U.S. foreign correspondents once shaped America’s world view; Now Russian, Chinese replacements do

by WorldTribune Staff, September 11, 2018

The American foreign correspondent began to disappear as U.S. media outlets began cutting and shutting down overseas bureaus in the late 1990s into the 2010s. That left much of the reporting on global news to state-run and far from free media outlets in places like Russia and China.

Author Markos Kounalakis, in his new book “Spin Wars and Spy Games: Global Media and Intelligence Gathering”, said he was inspired to write the book when he “noticed that the business model in both American and Western journalism was collapsing and that we were having fewer and fewer foreign correspondents around the world.”

During his research for the book, Kounalakis said he “actually found out that there were more foreign correspondents in the world rather than fewer. The difference, of course, was that they weren’t our foreign correspondents. They were mainly from China and also from Russia. And so my question arose: If on the one hand we’re losing intelligence and diplomatic capacities and at the same time the Chinese and the Russians are gaining capacities, then of course there must be some effect on foreign affairs and policy.”

Many major U.S. news organizations cut their world staffs and now rely upon wire services such as the Associated Press and Reuters for most of their international coverage. Media analysts also noted that most international coverage in the U.S. is dedicated to news that primarily affects Americans.

In a 2015 survey of foreign news coverage, the American Journalism Review (AJR) found 18 newspapers and two newspaper chains closed all of their overseas bureaus between the years of 1998 and 2010. Most of the organizations now rely upon wire services for the bulk of their international coverage, the AJR reported.

A 2008 report from the Pew Research Center entitled, “The Changing Newsroom,” noted that, over a three-year span, 64 percent of newsroom executives reported a reduction in the amount of space apportioned to foreign news.

The Tyndall Report, which monitors the weekday nightly newscasts of ABC, CBS and NBC reported that when the Berlin Wall fell in 1989, ABC, CBS and NBC devoted a collective 4,828 minutes to international news. By 2000, after ten years of declining coverage, the same three networks aired only 2,127 minutes of international news during newscasts that totaled between 14,500 and 16,000 minutes.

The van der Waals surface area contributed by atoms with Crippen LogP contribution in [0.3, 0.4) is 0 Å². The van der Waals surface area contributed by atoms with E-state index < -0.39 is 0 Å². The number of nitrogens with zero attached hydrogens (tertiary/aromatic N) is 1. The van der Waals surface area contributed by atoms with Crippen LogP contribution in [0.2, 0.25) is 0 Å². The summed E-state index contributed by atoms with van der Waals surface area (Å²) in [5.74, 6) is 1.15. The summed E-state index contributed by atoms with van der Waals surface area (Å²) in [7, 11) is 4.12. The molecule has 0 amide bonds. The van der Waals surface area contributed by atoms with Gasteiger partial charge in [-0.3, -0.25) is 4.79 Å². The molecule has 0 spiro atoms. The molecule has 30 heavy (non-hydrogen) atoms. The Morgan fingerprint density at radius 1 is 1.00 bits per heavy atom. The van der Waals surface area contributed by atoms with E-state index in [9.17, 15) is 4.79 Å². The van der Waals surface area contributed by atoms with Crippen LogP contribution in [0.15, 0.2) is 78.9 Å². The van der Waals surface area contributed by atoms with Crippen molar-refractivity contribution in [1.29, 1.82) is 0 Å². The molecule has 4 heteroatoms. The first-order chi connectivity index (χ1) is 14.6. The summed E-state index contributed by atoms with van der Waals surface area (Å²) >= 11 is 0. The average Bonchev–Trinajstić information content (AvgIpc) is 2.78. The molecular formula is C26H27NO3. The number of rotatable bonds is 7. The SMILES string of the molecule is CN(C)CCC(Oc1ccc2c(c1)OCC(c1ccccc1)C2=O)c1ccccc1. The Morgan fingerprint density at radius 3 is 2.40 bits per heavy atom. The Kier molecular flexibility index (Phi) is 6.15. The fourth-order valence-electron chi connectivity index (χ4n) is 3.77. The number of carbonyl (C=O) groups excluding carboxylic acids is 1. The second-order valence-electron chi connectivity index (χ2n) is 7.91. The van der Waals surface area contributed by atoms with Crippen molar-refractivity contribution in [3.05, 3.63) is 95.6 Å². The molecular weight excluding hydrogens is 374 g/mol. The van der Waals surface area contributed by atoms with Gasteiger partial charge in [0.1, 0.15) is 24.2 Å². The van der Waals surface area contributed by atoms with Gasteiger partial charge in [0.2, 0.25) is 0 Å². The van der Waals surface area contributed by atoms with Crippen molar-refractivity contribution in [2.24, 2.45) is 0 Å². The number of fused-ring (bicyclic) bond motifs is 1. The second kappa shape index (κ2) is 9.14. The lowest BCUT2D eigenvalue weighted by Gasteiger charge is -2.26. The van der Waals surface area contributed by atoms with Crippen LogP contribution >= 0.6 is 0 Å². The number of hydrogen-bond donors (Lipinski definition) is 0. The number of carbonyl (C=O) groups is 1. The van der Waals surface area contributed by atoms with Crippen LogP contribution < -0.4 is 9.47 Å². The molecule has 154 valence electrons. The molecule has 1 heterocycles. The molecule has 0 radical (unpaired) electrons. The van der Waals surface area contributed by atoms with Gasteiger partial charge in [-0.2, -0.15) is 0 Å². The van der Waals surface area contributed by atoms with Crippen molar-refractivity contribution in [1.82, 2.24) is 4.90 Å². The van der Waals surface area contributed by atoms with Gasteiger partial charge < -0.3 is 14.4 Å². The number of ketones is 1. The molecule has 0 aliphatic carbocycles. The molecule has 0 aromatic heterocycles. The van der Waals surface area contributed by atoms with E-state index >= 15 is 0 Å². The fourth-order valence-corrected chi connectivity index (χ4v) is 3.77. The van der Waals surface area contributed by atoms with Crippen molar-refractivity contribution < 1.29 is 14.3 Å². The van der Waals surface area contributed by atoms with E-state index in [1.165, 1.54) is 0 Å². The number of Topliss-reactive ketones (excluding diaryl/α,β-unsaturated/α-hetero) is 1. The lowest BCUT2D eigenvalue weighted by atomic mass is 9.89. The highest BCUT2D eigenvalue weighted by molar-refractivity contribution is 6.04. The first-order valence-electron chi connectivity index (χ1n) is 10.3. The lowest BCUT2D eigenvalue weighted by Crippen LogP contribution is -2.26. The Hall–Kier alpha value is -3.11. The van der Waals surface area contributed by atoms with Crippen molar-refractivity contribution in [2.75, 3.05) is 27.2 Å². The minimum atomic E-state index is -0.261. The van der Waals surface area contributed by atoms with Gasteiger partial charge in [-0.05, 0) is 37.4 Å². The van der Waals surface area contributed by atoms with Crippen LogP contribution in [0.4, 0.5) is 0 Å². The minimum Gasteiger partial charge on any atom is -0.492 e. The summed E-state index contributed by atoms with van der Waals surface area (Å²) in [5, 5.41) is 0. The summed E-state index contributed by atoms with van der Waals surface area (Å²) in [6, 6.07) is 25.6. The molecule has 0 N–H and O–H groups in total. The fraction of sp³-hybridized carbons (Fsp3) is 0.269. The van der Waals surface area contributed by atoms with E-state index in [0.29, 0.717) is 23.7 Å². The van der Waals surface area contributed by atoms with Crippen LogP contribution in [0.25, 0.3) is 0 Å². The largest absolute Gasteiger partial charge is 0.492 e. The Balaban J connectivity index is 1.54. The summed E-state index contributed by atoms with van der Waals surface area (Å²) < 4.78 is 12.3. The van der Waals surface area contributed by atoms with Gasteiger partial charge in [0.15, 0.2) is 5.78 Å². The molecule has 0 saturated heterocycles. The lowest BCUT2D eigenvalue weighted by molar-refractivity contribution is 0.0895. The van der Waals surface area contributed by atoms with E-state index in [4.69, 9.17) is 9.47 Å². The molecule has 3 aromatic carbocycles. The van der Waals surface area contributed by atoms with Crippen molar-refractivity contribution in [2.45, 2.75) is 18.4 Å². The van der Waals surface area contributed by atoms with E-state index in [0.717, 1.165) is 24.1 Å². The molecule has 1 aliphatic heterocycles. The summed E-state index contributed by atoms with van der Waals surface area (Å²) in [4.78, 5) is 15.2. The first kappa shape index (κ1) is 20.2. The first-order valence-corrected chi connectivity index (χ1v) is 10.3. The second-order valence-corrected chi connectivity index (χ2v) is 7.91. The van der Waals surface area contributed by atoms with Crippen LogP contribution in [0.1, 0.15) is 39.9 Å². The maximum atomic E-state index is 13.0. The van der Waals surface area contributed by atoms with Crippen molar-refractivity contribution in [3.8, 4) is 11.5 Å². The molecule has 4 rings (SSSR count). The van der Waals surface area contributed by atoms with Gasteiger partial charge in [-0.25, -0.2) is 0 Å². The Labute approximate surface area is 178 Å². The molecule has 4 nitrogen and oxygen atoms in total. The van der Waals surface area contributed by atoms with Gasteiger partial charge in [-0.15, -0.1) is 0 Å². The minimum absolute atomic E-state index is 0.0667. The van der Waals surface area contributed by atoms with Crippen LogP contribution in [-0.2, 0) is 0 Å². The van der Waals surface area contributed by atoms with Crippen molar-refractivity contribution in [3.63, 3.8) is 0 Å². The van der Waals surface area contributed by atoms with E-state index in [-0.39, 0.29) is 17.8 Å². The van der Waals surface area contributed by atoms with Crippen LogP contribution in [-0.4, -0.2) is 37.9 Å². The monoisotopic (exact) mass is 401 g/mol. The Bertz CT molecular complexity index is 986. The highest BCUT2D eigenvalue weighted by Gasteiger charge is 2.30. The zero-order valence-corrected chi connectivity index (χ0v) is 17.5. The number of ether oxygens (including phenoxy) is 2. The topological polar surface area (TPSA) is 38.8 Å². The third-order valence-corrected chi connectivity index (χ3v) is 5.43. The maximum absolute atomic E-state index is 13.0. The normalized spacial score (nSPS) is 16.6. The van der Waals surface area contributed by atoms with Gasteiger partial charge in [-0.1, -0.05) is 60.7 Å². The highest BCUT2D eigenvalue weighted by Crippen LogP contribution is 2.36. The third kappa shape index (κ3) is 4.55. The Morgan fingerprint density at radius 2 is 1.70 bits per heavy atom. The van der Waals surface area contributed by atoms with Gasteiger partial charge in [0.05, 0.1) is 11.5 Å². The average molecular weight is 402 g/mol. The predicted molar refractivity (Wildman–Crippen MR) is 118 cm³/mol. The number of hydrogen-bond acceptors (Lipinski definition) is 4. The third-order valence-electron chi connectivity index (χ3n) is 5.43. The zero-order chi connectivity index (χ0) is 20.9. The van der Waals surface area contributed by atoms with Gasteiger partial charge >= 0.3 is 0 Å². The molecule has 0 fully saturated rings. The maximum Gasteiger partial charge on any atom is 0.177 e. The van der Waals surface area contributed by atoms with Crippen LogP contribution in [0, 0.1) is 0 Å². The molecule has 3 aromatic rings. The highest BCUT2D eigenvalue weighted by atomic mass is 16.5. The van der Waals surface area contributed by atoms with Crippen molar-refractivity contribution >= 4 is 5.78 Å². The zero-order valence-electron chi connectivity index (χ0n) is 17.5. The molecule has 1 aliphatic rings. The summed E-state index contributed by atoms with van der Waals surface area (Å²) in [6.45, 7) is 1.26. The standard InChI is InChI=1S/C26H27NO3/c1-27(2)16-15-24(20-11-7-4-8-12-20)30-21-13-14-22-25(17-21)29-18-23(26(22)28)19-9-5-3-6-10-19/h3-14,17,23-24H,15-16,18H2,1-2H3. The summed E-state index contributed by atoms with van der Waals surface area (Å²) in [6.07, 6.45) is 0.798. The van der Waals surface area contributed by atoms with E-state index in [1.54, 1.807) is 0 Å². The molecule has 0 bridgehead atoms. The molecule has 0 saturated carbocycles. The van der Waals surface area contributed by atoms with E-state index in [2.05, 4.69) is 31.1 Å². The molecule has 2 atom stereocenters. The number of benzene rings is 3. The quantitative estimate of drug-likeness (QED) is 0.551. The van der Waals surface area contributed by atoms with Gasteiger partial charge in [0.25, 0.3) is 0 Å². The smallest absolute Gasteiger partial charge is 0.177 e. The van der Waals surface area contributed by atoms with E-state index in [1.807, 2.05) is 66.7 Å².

Kounalakis, a visiting fellow at Stanford’s Hoover Institution and a senior fellow at the Budapest-based Center for Media, Data and Society at Central European University, told The Washington Times that he was concerned “for the state of our democracy but also for foreign policymaking, because I knew that policymakers and analysts rely on foreign correspondents and bureaus to provide their work on a regular basis. … I was curious about what happens when we don’t have as many American journalists out in the field.”

Kounalakis continued: “Without these foreign bureaus, it does a couple of things in the United States. One is that it means our citizenry, whom we depend on to be informed on foreign policy as we make our political decisions and choose our leaders, becomes less informed. While there may exist alternative information and data online and elsewhere, the type of reporting that was tailored to us has disappeared. As these bureaus are being supplanted by non-Western organizations with state-driven agendas, the information that we’re getting in the United States is becoming agenda-driven.”

Asked by the Washington Times if he believed a free press would ever exist in places like Russia or China, Kounalakis responded: “Not anytime soon. Certainly not while [Russian President Vladimir] Putin is in power. Not while [Chinese President] Xi Jinping is in power. Xi Jinping, in particular, is very familiar with what they refer to in China as ‘united front’ work, which means that journalism is meant to support the party and state. Putin is notorious for turning a blind eye to the journalists who are oftentimes embattled, beleaguered and sometimes even murdered. Some would even say he is responsible for their murder. I have no evidence of that, but certainly it is something that is heavily rumored and well within the realm of possibilities. So in that environment, the answer is no. Free press will not exist anytime soon and certainly not while they’re in power.”

USC Professor Roberto Suro said that “Foreign news coverage declined starting all the way back to the late 1980s, as the number of major news organizations that could do everything started shrinking and foreign coverage got increasingly expensive.”

Major television networks have also cut back on their foreign coverage, with some closing bureaus across the globe due to unsustainable expenses. “We went through a period where the broadcast networks had big operations overseas and massively retrenched,” Suro said.

A 2014 report by The Guardian noted that ABC planned to scale back majorly in their 11 foreign bureaus, including Tokyo, Bangkok, New Delhi and New Zealand.

Pew reported similar trends in CBS’s foreign bureaus. According to their 2013 report on the state of the media, CBS closed bureaus in Moscow, Paris, Baghdad, Islamabad, Kabul, Tel Aviv, Amman, Hong Kong and Johannesburg between the years of 2008 and 2013.

Jennifer Siebens, a former CBS News Bureau Chief in Paris, Los Angeles and London, said networks have shifted international coverage to issues and events that primarily affect Americans. If there is not a connection to the United States, the likelihood of an international story making the nightly broadcast is much lower, Siebens said.


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